Seven hand-picked Māori and Pasifika students enrolled in EIT trades programmes are gearing up for the trip in a lifetime, helping to rebuild medical centres in Vanuatu after its lashing by Cyclone Pam earlier this year.
The plumbing, electrical, carpentry and automotive students will leave New Zealand in late September and spend 10 days in the island nation.
Accompanied by EIT tutors, they will re-roof and re-clad a health centre in the remote village of Paunagnisu and upgrade a medical centre in Erakor in the south of the island group.
The students are from a Manakura group, an EIT initiative supporting Māori and Pacific Island achievement. Over the last two years, groups of students, identified for their leadership potential, have participated in training sessions in Waiouru and Aramoana and Todd Rogers, EIT’s head of school for trades and technology, says the upcoming trip to Vanuatu will also extend the students taking part.
“It is such a good opportunity for these young people. We will sleep under the stars for the first few nights until we get the roof on the building at Paunagnisu, and will be catering for ourselves, eating rice, fish and from army ration packs.
“The students will work from 5am and stop for a couple of hours to avoid the hottest time of day. After a few more hours work in the afternoon they will play soccer with the villagers.”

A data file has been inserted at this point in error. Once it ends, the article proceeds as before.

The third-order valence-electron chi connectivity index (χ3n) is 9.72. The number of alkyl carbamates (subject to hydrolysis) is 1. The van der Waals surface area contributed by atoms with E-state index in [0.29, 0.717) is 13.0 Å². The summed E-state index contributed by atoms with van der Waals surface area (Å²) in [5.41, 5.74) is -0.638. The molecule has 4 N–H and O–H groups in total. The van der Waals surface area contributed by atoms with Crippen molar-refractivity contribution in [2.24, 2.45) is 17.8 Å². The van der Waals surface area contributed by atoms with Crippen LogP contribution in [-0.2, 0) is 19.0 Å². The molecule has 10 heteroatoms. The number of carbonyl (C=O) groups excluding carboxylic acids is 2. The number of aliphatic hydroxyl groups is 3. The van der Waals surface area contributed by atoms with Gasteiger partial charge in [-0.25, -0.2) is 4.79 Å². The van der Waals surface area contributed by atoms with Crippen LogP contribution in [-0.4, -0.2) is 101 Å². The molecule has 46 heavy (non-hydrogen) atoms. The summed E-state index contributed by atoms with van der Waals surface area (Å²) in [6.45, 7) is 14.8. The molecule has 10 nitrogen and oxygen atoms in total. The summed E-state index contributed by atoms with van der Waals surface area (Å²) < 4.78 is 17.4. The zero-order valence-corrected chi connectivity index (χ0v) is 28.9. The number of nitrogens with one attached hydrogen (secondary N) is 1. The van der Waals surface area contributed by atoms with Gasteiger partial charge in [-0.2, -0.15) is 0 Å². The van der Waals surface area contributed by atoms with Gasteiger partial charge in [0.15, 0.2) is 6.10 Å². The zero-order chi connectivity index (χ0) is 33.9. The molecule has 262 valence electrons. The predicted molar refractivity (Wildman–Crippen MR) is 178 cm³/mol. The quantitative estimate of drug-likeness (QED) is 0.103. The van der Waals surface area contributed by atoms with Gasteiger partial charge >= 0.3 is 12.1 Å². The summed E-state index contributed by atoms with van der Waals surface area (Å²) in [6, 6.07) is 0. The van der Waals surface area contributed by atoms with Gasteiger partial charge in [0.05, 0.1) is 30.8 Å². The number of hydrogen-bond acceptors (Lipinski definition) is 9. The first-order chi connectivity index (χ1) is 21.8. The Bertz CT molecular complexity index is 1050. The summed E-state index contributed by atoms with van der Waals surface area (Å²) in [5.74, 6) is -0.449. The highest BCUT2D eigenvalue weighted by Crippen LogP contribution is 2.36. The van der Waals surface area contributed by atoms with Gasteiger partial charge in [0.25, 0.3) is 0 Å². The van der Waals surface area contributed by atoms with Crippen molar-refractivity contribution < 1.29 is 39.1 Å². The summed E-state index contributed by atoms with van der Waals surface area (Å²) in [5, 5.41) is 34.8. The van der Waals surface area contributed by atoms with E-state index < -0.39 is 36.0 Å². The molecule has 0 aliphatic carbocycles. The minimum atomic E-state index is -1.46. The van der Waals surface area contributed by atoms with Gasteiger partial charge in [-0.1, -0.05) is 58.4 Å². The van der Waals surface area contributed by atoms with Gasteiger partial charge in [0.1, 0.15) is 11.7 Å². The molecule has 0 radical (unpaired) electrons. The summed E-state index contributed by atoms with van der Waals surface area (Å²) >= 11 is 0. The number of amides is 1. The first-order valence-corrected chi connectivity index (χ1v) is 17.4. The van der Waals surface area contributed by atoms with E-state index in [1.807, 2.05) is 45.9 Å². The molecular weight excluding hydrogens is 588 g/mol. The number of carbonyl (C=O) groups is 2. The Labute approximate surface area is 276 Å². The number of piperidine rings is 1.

To prepare for the trip, they are meeting every weekend to learn pidgin English.
“You get a better response if you speak the local language,” Todd explains.
The students are also being briefed on island culture and medical requirements for their trip and are undertaking training in construction.
Major sponsors – Skills Organisation, MITO (the industry training organisation for the motor industry), the Certified Builders Association of New Zealand, ITM and the EIT Students’ Association – have contributed $12,000 towards the cost of the venture but Todd points out that a further $14,000 is needed.
He and carpentry programme coordinator Steve Spooner, who have both worked in the islands while serving in the New Zealand Army, scoped the work needed on the targeted facilities on a recent fact-finding mission to Vanuatu.
Sweeping across the archipelago in March, Cyclone Pam claimed 16 lives, demolished buildings and flattened crops. Paunangisu is located on the coast hardest hit by the category five storm which unleashed winds of up to 300km/h.
“There were stories of families digging holes and lying in them to shelter from the cyclone. Its ferocity was such that it blew shipping containers around like cardboard boxes.”
Todd says the health centre in Paunangisu is a significant community facility, serving Vanuatu’s northern and outer islands.
“As well as re-roofing and re-cladding the 119sq m building, we will construct a new kitchen and provide an eating area for the centre.”
The 72sq m structure in Erakor will be upgraded to better withstand any further cyclones and to meet the requirements of New Zealand’s building code.
Vanuatu’s Ministry of Health is covering the cost of repair materials while the EIT team is taking tools to augment those being provided by the country’s defence forces.